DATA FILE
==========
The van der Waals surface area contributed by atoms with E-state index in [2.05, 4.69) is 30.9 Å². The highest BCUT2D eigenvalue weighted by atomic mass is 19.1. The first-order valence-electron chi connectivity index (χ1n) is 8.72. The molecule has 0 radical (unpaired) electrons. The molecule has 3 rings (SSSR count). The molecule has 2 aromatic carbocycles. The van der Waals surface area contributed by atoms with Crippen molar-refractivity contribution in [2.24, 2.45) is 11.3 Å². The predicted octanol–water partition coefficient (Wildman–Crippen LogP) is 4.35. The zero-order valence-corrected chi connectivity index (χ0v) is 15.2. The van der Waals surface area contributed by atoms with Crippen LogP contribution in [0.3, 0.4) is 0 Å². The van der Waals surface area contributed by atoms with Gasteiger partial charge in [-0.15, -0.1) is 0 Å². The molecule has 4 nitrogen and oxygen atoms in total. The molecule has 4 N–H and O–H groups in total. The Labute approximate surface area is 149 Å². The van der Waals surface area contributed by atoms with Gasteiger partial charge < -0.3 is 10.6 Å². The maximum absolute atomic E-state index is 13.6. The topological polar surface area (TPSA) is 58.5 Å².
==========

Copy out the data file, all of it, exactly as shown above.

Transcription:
The van der Waals surface area contributed by atoms with E-state index in [2.05, 4.69) is 30.9 Å². The highest BCUT2D eigenvalue weighted by atomic mass is 19.1. The first-order valence-electron chi connectivity index (χ1n) is 8.72. The molecule has 0 radical (unpaired) electrons. The molecule has 3 rings (SSSR count). The molecule has 2 aromatic carbocycles. The van der Waals surface area contributed by atoms with Crippen molar-refractivity contribution in [2.24, 2.45) is 11.3 Å². The predicted octanol–water partition coefficient (Wildman–Crippen LogP) is 4.35. The zero-order valence-corrected chi connectivity index (χ0v) is 15.2. The van der Waals surface area contributed by atoms with Crippen LogP contribution in [0.3, 0.4) is 0 Å². The van der Waals surface area contributed by atoms with Gasteiger partial charge in [-0.15, -0.1) is 0 Å². The molecule has 4 nitrogen and oxygen atoms in total. The molecule has 4 N–H and O–H groups in total. The Labute approximate surface area is 149 Å². The van der Waals surface area contributed by atoms with Gasteiger partial charge < -0.3 is 10.6 Å². The maximum absolute atomic E-state index is 13.6. The topological polar surface area (TPSA) is 58.5 Å².